“HUD has long interpreted the Fair Housing Act (“the Act”) to create liability for practices with an unjustified discriminatory effect, even if those practices were not motivated by discriminatory intent. This rule amends HUD’s 2013 disparate impact standard regulation to better reflect the Supreme Court’s 2015 ruling in Texas Department of Housing and Community Affairs v. Inclusive Communities Project, Inc. and to provide clarification regarding the application of the standard to State laws governing the business of insurance. This rule revises the burden-shifting test for determining whether a given practice has an unjustified discriminatory effect and adds to illustrations of discriminatory housing practices found in HUD’s Fair Housing Act regulations. This Final Rule also establishes a uniform standard for determining when a housing policy or practice with a discriminatory effect violates the Fair Housing Act and provides greater clarity of the law for individuals, litigants, regulators, and industry professionals.”
Revising the burden-shifting test
OK let’s unpack that a little. To me, the most relevant section is when they say that “this rule revises the burden-shifting test for determining whether a given practice has an unjustified discriminatory effect.” So they’re basically changing what you have to prove in order to show that a certain policy is responsible for a disparate impact.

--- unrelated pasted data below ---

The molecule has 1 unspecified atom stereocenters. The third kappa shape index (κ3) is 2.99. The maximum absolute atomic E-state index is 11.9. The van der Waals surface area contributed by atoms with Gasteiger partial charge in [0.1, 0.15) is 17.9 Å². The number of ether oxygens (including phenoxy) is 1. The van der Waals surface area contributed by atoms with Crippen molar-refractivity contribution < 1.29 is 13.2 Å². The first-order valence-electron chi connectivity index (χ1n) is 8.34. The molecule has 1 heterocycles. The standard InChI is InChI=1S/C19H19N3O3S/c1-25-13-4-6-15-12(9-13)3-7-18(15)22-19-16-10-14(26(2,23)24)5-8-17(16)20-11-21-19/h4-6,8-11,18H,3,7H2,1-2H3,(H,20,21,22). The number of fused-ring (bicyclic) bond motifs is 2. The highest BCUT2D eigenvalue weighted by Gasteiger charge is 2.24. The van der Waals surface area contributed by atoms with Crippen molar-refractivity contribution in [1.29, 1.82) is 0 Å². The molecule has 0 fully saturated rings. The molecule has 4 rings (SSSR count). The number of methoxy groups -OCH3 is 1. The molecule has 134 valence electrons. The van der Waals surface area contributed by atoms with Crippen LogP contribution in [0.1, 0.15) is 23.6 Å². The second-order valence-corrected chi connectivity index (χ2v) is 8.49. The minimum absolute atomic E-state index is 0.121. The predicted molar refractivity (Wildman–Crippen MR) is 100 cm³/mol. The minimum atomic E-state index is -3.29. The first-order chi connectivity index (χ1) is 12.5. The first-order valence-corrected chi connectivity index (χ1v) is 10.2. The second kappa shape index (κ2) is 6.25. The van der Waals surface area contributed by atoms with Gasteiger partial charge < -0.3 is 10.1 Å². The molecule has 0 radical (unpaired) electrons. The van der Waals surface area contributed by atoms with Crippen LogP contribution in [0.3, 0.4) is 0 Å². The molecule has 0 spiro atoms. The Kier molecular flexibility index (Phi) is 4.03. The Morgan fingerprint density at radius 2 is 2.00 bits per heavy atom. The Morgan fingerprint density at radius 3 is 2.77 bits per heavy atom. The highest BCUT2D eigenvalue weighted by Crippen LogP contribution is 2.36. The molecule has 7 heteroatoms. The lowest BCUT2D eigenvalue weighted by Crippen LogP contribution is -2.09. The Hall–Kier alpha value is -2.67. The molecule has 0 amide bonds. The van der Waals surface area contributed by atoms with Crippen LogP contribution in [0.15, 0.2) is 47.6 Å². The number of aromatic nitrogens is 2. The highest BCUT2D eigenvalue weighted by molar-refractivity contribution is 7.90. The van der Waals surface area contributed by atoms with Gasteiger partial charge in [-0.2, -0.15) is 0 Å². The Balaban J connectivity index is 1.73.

The idea behind this kind of a rule is to give people who work in this field a clearer idea of what is and isn’t allowed in terms of potentially discriminatory policies, and you can get a better sense of what they have in mind later in the statement when they cover the details of the new rule.
Defenses to disparate impact claims
Now after the Supreme Court found that “disparate impact” applied to housing in 2015, the Department of Housing and Urban Development started revising its existing regulations to make sure they complied with the new rules. So first they added a few potential responses to “disparate impact” disputes by allowing defendants to make certain claims, for example that they were using a risk-based algorithm that wasn’t inherently discriminatory.
They also clarified that plaintiffs must demonstrate that a policy is “artificial, arbitrary, and unnecessary” in its discriminatory effect order to win a disparate impact claim. That means that even if a policy really does discriminate in some way, as long as the defendant can show that it isn’t arbitrary, they won’t be on the hook with respect to the Fair Housing Act.
So essentially they acknowledged the ruling on “disparate impact,” but they also set up some new restrictions that could limit the situations in which that standard would be applied. And I’ll go through a few of those changes to give you an idea of how the current rule is different from how the Department of Housing and Urban Development has approached regulation in the past.
Analyzing the new rule
First, they added a full paragraph that reads: “The illustration of unlawful housing discrimination in this part may be established by a practice’s discriminatory effect, even if not motivated by discriminatory intent, and defenses and rebuttals to allegations of unlawful discriminatory effect may be made, consistent with the standards outlined in § 100.5.”
They also added another sentence later on prohibiting the practice of “enacting or implementing land rules, ordinances, procedures, building codes, permitting rules, policies, or requirements that restrict or deny housing opportunities or otherwise make unavailable or deny dwellings to persons because of race, color, religion, sex, handicap, familial status, or national origin.”